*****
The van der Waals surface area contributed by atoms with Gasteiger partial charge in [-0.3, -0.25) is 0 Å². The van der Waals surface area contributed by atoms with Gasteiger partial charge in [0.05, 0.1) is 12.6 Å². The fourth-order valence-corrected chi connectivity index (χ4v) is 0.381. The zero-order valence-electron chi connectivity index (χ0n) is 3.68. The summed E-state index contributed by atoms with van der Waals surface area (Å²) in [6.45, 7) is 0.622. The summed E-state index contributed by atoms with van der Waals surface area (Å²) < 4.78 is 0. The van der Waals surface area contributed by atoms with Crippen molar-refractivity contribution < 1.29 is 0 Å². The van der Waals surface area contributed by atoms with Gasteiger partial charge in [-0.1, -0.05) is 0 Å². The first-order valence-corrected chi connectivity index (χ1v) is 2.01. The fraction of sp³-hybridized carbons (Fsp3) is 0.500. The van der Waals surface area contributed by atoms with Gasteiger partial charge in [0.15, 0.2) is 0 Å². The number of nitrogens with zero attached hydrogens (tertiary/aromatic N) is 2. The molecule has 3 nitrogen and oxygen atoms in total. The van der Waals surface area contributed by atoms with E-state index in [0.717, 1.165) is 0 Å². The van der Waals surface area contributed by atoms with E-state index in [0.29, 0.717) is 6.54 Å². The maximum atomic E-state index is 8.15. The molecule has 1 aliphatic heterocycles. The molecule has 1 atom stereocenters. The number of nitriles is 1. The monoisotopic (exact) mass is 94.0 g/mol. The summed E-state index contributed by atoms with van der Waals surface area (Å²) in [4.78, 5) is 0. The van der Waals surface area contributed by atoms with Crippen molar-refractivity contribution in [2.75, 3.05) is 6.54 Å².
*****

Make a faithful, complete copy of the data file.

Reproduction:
The van der Waals surface area contributed by atoms with Gasteiger partial charge in [-0.3, -0.25) is 0 Å². The van der Waals surface area contributed by atoms with Gasteiger partial charge in [0.05, 0.1) is 12.6 Å². The fourth-order valence-corrected chi connectivity index (χ4v) is 0.381. The zero-order valence-electron chi connectivity index (χ0n) is 3.68. The summed E-state index contributed by atoms with van der Waals surface area (Å²) in [6.45, 7) is 0.622. The summed E-state index contributed by atoms with van der Waals surface area (Å²) < 4.78 is 0. The van der Waals surface area contributed by atoms with Crippen molar-refractivity contribution < 1.29 is 0 Å². The van der Waals surface area contributed by atoms with Gasteiger partial charge in [-0.1, -0.05) is 0 Å². The first-order valence-corrected chi connectivity index (χ1v) is 2.01. The fraction of sp³-hybridized carbons (Fsp3) is 0.500. The van der Waals surface area contributed by atoms with Gasteiger partial charge in [0.15, 0.2) is 0 Å². The number of nitrogens with zero attached hydrogens (tertiary/aromatic N) is 2. The molecule has 3 nitrogen and oxygen atoms in total. The van der Waals surface area contributed by atoms with E-state index in [0.717, 1.165) is 0 Å². The van der Waals surface area contributed by atoms with E-state index in [0.29, 0.717) is 6.54 Å². The maximum atomic E-state index is 8.15. The molecule has 1 aliphatic heterocycles. The molecule has 1 atom stereocenters. The number of nitriles is 1. The monoisotopic (exact) mass is 94.0 g/mol. The summed E-state index contributed by atoms with van der Waals surface area (Å²) in [4.78, 5) is 0. The van der Waals surface area contributed by atoms with Crippen molar-refractivity contribution in [2.75, 3.05) is 6.54 Å².